Two years have passed since “Cherry Bomb,” the third full-length album from California-born rapper Tyler Okonma, had come tumbling its way into his ever-expanding discography. Filled to the brim with lush synths, bold chord progressions and a shocking amount of variety, it was easily one of the most ambitious, colorful projects Tyler, The Creator had released to date. It marked a real turning point for the former frontman of Odd Future, who back in his prime had been making waves in the mainstream media with his crude, over-the-top behavior and controversial remarks.
Despite the clear talent that it displayed, his previous album had one major issue that most critics were not shy in pointing out: the mixing. In almost every song it felt rushed, with Tyler’s vocals taking a backseat to the loud, abrasive beats that sounded more like they were fighting with him than helping him along. Not only that, but “Cherry Bomb” felt like a scattershot of random ideas. Although some songs dealt with similar themes, none of them truly felt connected. In “Flower Boy,” Tyler appears to be taking note of that criticism, releasing arguably his most tightly produced and cleverly arranged album to date. Reminiscent of Frank Ocean’s “Blonde,” “Flower Boy” has a similar skeletal structure, with beats gliding along and blending into one another in inventive ways. Tyler creates a moody, dreamlike world in “Flower Boy,” as he invites the listener to take a deeper look inside his mind than ever before.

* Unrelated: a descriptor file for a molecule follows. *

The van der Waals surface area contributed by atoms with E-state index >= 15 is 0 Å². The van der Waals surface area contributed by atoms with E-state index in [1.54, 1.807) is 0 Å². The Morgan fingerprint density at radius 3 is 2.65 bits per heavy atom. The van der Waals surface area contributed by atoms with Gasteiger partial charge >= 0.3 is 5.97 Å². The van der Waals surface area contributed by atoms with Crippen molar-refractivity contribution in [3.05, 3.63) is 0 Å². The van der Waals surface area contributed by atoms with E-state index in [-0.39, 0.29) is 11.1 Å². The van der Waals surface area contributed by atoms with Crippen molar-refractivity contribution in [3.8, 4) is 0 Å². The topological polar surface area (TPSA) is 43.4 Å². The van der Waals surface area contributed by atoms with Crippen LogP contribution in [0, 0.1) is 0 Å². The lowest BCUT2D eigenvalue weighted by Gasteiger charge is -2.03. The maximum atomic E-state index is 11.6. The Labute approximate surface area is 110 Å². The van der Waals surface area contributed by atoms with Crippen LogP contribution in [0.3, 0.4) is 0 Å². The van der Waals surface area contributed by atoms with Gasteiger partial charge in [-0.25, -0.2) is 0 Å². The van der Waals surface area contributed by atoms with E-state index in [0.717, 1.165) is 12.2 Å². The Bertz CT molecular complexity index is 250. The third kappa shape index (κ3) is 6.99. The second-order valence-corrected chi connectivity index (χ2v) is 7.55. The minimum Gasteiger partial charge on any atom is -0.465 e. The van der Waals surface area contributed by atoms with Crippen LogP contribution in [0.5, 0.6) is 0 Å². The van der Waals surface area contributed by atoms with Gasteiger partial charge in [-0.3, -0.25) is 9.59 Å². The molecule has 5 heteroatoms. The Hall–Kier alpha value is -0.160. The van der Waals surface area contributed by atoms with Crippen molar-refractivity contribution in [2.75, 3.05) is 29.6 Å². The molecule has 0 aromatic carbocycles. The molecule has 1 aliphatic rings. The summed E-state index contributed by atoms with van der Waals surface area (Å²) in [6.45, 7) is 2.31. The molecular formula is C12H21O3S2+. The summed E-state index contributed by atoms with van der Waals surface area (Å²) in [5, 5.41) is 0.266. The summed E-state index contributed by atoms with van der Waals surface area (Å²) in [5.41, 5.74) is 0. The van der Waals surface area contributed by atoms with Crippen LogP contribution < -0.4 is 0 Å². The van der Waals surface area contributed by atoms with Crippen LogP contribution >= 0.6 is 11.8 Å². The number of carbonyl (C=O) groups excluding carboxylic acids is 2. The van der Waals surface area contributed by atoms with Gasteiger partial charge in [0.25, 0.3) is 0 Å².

Songs like “Who Dat Boy” and “I Ain’t Got Time” give off the side of him that old fans are familiar with, a dark, twisted alter ego that powered its way through his earlier work. On the other hand, slower tracks like “Boredom” and “When This Flower Blooms” bring to light a more mature, musically-inclined side, a polished version of what “Cherry Bomb” had shown only flashes of.
As far as lyrical content goes, Tyler has improved his writing by leaps and bounds. The opener “Foreword” sets the tone with some surprisingly witty wordplay, as the California rapper laments about his obsession with material objects. Cars, clothes and his mansion are things that he constantly refers to throughout “Flower Boy,’’ especially cars, but never once does it seem like he is trying to show off. Instead, he stresses that he is only using these things to “fill the void,” and that he is not as happy as it seems from the outside.
While blogs and tabloids want to make a huge deal out of Tyler supposedly coming out of the closet on the song “Garden Shed,” the more interesting part of “Flower Boy” is the clear unhappiness and discontent that Tyler shows with his life. It is Tyler at his most desperate, frantically looking for somebody to connect with on a personal level. By finally opening up, he has created the most authentic, soulful album of his career.
Photo provided by Jordan Uhl via Flickr